Scotland faces drain down south or neverendum expert warns
15 Sep 2014
London Business School professor warns Scotland won’t retain big banks
A London Business School finance expert has warned that Scotland could be caught between a drain “down south” in the event of a ‘yes’ vote and a destabilising period of “neverendum” if the Scots vote ‘no’ this Thursday.
Lloyds, Standard Life, the Clydesdale Bank and RBS have all indicated that they would create legal entities in or move parts of their business to England in the event of a ‘yes’ vote. Paul Marsh, Emeritus Professor of Finance, London Business School believes this would be the start of an exodus if the Scots vote for independence.
“It's inevitable that, if there was a ‘yes’ vote, the banks and probably Standard Life, the big Scottish insurer would all re-domicile to England and Wales. Most of their business is located outside of Scotland, and there is an EU rule that banks have to be regulated in the country in which the majority of their business falls,” Professor Marsh says.
Banks also need a lender of last resort and it is not clear that there would be a Scottish central bank to carry out this function.
Marsh adds: “And why would the Scottish people want to assume the guarantees for deposits held mostly outside of Scotland anyway? Had Scotland been independent during the recent financial crisis, the liabilities of the two large Scottish banks, RBS and HBOS would have effectively bankrupted Scotland. An independent Scotland would not have had the resources of the UK behind it.”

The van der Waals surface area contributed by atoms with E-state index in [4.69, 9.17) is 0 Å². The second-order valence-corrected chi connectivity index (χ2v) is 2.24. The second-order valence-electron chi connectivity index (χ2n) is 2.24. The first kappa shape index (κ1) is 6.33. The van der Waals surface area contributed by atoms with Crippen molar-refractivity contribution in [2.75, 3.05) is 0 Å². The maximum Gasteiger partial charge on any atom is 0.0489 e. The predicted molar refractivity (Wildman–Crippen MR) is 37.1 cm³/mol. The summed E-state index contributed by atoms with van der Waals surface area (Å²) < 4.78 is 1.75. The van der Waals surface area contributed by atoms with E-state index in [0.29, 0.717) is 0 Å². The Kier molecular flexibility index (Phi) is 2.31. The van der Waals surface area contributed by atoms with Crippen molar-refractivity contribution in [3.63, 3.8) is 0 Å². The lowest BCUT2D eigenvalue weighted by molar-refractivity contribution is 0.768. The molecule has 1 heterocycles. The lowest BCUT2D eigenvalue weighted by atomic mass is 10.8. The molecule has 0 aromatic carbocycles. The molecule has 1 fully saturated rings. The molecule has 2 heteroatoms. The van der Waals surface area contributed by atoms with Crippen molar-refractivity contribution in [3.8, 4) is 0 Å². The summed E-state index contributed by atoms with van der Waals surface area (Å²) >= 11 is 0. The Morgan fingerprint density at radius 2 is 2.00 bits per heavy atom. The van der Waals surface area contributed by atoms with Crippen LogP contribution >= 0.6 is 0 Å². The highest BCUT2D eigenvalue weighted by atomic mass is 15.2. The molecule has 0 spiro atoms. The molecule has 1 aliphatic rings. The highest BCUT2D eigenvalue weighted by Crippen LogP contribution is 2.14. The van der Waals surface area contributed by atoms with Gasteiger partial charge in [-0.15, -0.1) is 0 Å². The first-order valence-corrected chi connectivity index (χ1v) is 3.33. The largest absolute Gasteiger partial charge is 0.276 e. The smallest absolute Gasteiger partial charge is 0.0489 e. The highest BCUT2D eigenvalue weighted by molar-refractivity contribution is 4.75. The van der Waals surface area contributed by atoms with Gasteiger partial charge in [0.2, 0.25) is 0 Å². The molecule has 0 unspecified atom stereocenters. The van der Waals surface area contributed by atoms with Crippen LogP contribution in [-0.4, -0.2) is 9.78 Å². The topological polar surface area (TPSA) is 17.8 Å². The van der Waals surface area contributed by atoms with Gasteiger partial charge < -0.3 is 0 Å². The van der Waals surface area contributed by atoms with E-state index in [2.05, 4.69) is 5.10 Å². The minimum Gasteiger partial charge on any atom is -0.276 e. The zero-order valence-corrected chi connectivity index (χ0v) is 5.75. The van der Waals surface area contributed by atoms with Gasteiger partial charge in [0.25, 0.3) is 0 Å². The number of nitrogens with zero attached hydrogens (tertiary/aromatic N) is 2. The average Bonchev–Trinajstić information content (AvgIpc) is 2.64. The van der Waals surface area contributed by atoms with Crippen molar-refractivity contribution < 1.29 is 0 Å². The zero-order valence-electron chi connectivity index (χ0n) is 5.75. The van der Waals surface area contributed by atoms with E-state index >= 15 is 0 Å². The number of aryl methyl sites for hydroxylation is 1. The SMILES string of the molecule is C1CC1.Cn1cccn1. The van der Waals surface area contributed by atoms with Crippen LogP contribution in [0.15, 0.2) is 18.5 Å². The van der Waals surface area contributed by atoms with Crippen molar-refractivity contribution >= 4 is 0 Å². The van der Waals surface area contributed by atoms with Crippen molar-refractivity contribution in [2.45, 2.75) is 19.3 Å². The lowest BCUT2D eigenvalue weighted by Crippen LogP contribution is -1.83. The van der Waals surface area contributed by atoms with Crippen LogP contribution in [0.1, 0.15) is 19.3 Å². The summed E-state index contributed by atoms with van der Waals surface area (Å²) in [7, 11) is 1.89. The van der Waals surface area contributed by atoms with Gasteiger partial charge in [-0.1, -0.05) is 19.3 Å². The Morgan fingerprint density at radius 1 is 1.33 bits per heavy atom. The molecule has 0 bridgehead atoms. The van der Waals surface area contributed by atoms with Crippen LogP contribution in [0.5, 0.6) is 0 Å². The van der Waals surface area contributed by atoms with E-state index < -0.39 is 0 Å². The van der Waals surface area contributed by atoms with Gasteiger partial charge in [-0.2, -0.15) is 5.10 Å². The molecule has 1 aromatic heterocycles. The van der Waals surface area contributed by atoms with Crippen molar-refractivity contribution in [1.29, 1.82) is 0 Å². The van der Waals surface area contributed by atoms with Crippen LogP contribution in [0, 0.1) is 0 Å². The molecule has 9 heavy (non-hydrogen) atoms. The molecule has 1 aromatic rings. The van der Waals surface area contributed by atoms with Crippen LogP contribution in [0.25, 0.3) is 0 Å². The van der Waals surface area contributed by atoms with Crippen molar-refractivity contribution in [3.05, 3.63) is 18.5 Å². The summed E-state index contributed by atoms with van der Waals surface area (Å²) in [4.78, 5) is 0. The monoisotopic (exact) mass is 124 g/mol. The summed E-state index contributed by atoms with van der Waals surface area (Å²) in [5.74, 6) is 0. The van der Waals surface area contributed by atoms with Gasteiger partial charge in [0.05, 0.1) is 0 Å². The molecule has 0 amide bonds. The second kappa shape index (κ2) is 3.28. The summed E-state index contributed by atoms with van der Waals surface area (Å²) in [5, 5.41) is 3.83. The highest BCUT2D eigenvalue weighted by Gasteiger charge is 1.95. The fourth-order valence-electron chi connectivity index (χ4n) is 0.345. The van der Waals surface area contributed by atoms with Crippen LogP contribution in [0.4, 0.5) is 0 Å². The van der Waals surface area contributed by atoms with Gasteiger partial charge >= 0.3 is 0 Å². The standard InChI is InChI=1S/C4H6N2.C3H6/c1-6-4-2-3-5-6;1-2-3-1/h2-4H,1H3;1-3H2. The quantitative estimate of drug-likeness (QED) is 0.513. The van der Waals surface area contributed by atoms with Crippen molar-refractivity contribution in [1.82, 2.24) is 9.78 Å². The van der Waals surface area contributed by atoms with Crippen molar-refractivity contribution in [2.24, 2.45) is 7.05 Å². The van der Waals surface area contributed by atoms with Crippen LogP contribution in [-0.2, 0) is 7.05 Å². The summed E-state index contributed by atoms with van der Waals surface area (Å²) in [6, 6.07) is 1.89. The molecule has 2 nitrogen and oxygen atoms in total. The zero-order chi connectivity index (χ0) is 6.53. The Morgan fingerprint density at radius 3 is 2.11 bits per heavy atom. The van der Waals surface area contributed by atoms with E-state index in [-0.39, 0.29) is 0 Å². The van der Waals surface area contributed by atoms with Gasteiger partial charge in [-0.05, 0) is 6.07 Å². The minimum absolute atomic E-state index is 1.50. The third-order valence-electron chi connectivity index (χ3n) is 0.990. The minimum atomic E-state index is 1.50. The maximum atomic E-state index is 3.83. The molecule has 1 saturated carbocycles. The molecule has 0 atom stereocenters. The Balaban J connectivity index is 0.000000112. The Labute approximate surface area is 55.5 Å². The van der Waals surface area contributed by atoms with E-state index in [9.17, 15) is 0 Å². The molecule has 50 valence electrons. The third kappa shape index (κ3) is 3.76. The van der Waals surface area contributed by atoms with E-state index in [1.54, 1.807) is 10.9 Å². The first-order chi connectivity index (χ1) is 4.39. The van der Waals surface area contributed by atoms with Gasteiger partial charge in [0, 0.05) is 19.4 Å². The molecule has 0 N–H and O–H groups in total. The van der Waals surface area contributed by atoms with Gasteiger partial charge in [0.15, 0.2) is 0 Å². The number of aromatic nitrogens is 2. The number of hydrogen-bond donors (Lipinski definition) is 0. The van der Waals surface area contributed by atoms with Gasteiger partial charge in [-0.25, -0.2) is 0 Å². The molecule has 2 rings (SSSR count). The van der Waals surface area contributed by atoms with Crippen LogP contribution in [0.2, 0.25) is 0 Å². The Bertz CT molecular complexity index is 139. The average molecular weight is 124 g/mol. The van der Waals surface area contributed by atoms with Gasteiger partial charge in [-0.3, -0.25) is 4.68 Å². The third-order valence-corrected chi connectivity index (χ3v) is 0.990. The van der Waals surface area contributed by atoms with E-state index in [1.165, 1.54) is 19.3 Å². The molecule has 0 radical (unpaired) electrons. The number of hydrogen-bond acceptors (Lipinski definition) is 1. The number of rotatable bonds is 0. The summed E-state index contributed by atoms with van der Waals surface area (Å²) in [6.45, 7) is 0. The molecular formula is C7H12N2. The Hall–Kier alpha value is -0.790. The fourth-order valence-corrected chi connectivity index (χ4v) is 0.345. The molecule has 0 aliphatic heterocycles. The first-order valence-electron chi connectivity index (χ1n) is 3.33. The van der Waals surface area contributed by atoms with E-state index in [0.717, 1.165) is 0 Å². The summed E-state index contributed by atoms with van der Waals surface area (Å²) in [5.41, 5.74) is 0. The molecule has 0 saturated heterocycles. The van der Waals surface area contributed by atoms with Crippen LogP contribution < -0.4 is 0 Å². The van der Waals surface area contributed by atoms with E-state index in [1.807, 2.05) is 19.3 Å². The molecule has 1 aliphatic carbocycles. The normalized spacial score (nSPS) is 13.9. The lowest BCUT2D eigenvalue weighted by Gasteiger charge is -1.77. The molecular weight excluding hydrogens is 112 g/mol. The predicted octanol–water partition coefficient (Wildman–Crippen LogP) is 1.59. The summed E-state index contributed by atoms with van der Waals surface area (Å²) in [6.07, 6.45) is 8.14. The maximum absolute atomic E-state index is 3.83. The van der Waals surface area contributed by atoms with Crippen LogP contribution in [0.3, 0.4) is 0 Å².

Re-domiciling the banks need not necessarily cut employment in Scotland but Professor Marsh predicts it would as the pattern of employment would follow the movement of company functions “down south”.
Ironically, even a ‘no’ vote could result in a movement away from Scotland. Marsh explains: “If the vote is ‘no’, we are still likely to see movement away from Scotland. Financial institutions will be concerned that we will enter a period of "neverendum", a phrase coined in the context of Quebec's separation votes. The net effect for Quebec of its independence campaign was that Montreal lost out badly to Toronto. Business leaders and markets do not like uncertainty, and if there is a sense that the Scottish issue has not been settled, then I think there will anyway be a gradual drift away from Scotland.”
Scotland still has a large fund management industry and a significant investment trust industry. These could survive a 'yes' vote Marsh believes, but he says: “It is hard to see how independence could be positive for them, as the majority of their customers and shareholders are outside of Scotland.”